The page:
Friends & Pens & Here We Go

Monday, August 17, 2015

** T H A T  T I M E  O F  Y E A R **

It's that time of year again.

The time where I spend 20 minutes in the school supplies section of Target, picking out new notebooks and fresh pens in seven different colors, and then going home to reorganize my school bag like a dork.

It may seem like such a small thing. But academically speaking, I think it's kept me going. Which is good, because although fall is typically the most invigorating time of year for me as a college student, I'm feeling particularly annoyed at the thought of being knocked once again out of the eb-and-flow of my established daily grind. You know, the one where I wake up early only if I want to spend extra time working out or sipping my coffee; where I read something I want to read on my break; and where I come home from work and decide how I'd like to spend my evening.

Leisure. Recreation. Options. Concepts that I must temporarily re-train my brain to forget.

But I'll continue to find joy in the little things of college life. In my friends. In my pens. In the insane amount of tea and coffee drained in the name of burning the midnight study oil. I know I'll miss it once its gone. So here's to seven different colors of ink, and an attitude that says all eight of us will be just fine.

** Q U O T E S  R E M E M B E R E D  **

My family cracks me up. To the point that I've actually devoted pages in my Notes app to documenting the ridiculous things they do and say. I stumbled across one of these pages the other day, and well, I had to share.

THE TIME: This summer
THE PLACE: Family vacation in the Smokies

To another car while driving down the interstate---
"What are you, Johnny Cash? PICK A LANE."

While navigating an unfamiliar town---
"No, it's this way. I know this town like the back of my hand. ... Except not now. Because it got stung by a bee... and I don't even recognize it."

In response to me saying the Spanish phrase, "no te preocupis"---
"What did you just say about cookies?"

At the onset of a hike on a beautiful day---
"Let's go to the mall."

**  C A N ' T  S T O P  L I S T E N I N G **

"Grand Design," by Jill Phillips

Oh, I could start running in anger, but then what's the point of a Savior?

** ( P A R T I C U L A R L Y )  G R A T E F U L **
It's been brought to my attention more than ever lately how blessed all of us Venturans are to live where we do.

California's a beautiful place. But I wouldn't live in most of it unless you paid me very well to do so. San Diego is hot, crowded, and expensive. San Francisco is frigid cold, crowded, and ridiculously expensive. Ah, Los Angeles... keep your distance. And anything east of any of those cities is too hot for how much cheaper the living expenses are not.

But my beautiful Ventura! Cool. Small. And beachy, in the most Californian way. Downtown is home to a darling coffee shop that offers a mean Lavendar mocha; healthy cafes; Thai restaurants, thrift stores, and used bookshops; and, last but not definitely least, plenty of free parking. It lies sandwiched between the enchanting Santa Barbara and the famous beaches of Malibu and Santa Monica. And although it's true I'm not a fan of LA, it goes without saying that there's a lot there, if you're up for the notoriously temperamental traffic. And don't get me started about the charm of nearby Ojai. Rumor has it that Ventura was even recently named best city to live in, and though some people my age complain that it's "too quiet," I gratefully understand that to mean "actually not crowded."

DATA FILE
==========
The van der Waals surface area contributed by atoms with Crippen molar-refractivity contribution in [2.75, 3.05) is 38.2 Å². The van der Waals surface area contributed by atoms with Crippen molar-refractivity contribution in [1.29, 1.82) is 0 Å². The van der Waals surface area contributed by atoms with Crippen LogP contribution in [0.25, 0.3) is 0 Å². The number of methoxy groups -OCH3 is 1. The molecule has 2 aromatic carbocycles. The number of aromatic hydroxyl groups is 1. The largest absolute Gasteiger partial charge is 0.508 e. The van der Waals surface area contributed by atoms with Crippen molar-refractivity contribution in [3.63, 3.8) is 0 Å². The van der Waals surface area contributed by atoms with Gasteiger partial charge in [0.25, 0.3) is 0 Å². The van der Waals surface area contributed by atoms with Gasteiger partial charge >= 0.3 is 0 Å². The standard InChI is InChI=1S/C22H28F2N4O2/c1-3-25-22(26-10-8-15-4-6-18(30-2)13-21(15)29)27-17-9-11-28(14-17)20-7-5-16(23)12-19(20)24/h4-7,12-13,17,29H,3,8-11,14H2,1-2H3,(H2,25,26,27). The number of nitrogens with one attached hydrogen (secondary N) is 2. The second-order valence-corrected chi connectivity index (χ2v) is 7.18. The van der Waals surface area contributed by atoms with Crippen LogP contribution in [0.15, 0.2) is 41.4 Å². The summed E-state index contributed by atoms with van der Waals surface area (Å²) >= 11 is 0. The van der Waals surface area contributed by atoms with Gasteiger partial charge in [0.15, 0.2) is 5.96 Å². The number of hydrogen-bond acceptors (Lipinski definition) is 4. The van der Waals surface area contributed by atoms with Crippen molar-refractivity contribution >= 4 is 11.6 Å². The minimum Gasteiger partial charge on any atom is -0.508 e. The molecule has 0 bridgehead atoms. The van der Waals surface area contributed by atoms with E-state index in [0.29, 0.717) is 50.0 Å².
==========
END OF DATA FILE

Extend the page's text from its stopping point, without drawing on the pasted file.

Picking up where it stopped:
It wouldn't seem that settling down here is in my plan. But for now, the realization of this wonderful place grows my gratitude, which grows my appreciation, which grows my realization... and repeat.

Monday Meaninglessness

Monday, August 10, 2015

**  H A P P E N I N G  **
    A Prius left me in its dust on the freeway yesterday and in some ways I'm still trying to make sense of what just happened.

    Everyone hates getting stuck behind a Prius; to this rule, there is little exception. Except, that is, maybe another Prius. I used to judge Prius' (plural = Prii? I've often wondered) until I borrowed a friend's for a couple of days and instantly went from being a Prius-hater to a Prius-driver who fulfilled every stereotype about Prius-drivers. Take it from someone who gets bored if she's going under 65 MPH -- the things really just don't move. It's not in their Prius DNA. And compared to my Honda Civic coupe, they feel top-heavy, too. Thus the "I know I'm only going 28 MPH, but my max speed is something like 40 and if I take this bend any faster than 14, I just might roll"  effect.
As a friend puts it, "it's called the struggle, and it is real."

**  O T H E R  R E A L I Z A T I O N S ** 
    Tube roses are beautiful. Particularly before they've bloomed.

Though that kind of seems like the equivalent to saying "You're pretty... well, especially before you hit puberty."
**  N E W  B E L O V E D  M U S I C  **
Mindy Smith
Rivers & Robots
Sarah Jarosz

**  O B S E R V A T I O N  **
    A lot more people use Starbucks strictly as a bookless library that allows drinks other than water, without experiencing any real obligation to actually purchase something than I ever realized.

    A bench against the wall with three tables. Me with my laptop, books, and Venti iced coffee. A girl next to me with her skateboard, backpack, and phone call. A man next to her with his laptop... and nada else. Across from us? Two UCLA students with energy drinks I know aren't sold in the refrigerated section next to the Pellegrino. Across the room, somewhere between the chatter, dramatic lighting, and concentration, is a person with a kindle and a Grande drip... And perhaps in a city busier than Camarillo there exists a Starbucks where such blatant loitering isn't tolerated. And judging by the real-life scenario I just presented you with, that branch is keeping the whole company afloat.